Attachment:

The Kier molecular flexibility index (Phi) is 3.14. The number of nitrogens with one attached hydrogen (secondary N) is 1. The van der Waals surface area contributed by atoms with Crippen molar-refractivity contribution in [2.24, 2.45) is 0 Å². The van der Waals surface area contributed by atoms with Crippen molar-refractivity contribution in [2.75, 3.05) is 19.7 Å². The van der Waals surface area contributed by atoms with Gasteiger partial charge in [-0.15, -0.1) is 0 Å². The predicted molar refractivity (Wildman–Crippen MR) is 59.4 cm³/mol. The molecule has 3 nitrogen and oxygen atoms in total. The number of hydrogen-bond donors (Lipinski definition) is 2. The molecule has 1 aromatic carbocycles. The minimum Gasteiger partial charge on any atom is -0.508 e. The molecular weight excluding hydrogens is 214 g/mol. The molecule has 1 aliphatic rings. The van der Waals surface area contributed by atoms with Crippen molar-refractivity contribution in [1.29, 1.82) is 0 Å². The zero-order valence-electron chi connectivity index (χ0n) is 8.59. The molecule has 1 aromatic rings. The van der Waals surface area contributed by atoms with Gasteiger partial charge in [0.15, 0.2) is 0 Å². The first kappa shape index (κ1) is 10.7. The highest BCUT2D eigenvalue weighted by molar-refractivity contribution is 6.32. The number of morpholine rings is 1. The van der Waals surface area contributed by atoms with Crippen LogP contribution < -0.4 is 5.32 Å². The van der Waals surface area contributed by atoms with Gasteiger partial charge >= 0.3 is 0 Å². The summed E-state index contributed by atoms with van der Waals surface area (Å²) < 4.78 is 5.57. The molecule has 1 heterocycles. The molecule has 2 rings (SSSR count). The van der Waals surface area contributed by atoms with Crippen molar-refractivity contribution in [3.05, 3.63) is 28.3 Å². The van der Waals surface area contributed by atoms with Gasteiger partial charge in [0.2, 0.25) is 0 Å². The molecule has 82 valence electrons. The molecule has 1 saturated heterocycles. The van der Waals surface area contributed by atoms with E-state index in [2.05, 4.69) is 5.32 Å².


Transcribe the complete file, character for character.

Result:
The Kier molecular flexibility index (Phi) is 3.14. The number of nitrogens with one attached hydrogen (secondary N) is 1. The van der Waals surface area contributed by atoms with Crippen molar-refractivity contribution in [2.24, 2.45) is 0 Å². The van der Waals surface area contributed by atoms with Crippen molar-refractivity contribution in [2.75, 3.05) is 19.7 Å². The van der Waals surface area contributed by atoms with Gasteiger partial charge in [-0.15, -0.1) is 0 Å². The predicted molar refractivity (Wildman–Crippen MR) is 59.4 cm³/mol. The molecule has 3 nitrogen and oxygen atoms in total. The number of hydrogen-bond donors (Lipinski definition) is 2. The molecule has 1 aromatic carbocycles. The minimum Gasteiger partial charge on any atom is -0.508 e. The molecular weight excluding hydrogens is 214 g/mol. The molecule has 1 aliphatic rings. The van der Waals surface area contributed by atoms with Crippen molar-refractivity contribution in [1.29, 1.82) is 0 Å². The zero-order valence-electron chi connectivity index (χ0n) is 8.59. The molecule has 1 aromatic rings. The van der Waals surface area contributed by atoms with Gasteiger partial charge in [0.15, 0.2) is 0 Å². The first kappa shape index (κ1) is 10.7. The highest BCUT2D eigenvalue weighted by molar-refractivity contribution is 6.32. The number of morpholine rings is 1. The van der Waals surface area contributed by atoms with Crippen LogP contribution < -0.4 is 5.32 Å². The van der Waals surface area contributed by atoms with Gasteiger partial charge >= 0.3 is 0 Å². The summed E-state index contributed by atoms with van der Waals surface area (Å²) < 4.78 is 5.57. The molecule has 1 heterocycles. The molecule has 2 rings (SSSR count). The van der Waals surface area contributed by atoms with Crippen molar-refractivity contribution in [3.05, 3.63) is 28.3 Å². The van der Waals surface area contributed by atoms with Gasteiger partial charge in [0.2, 0.25) is 0 Å². The molecule has 82 valence electrons. The molecule has 1 saturated heterocycles. The van der Waals surface area contributed by atoms with E-state index in [2.05, 4.69) is 5.32 Å².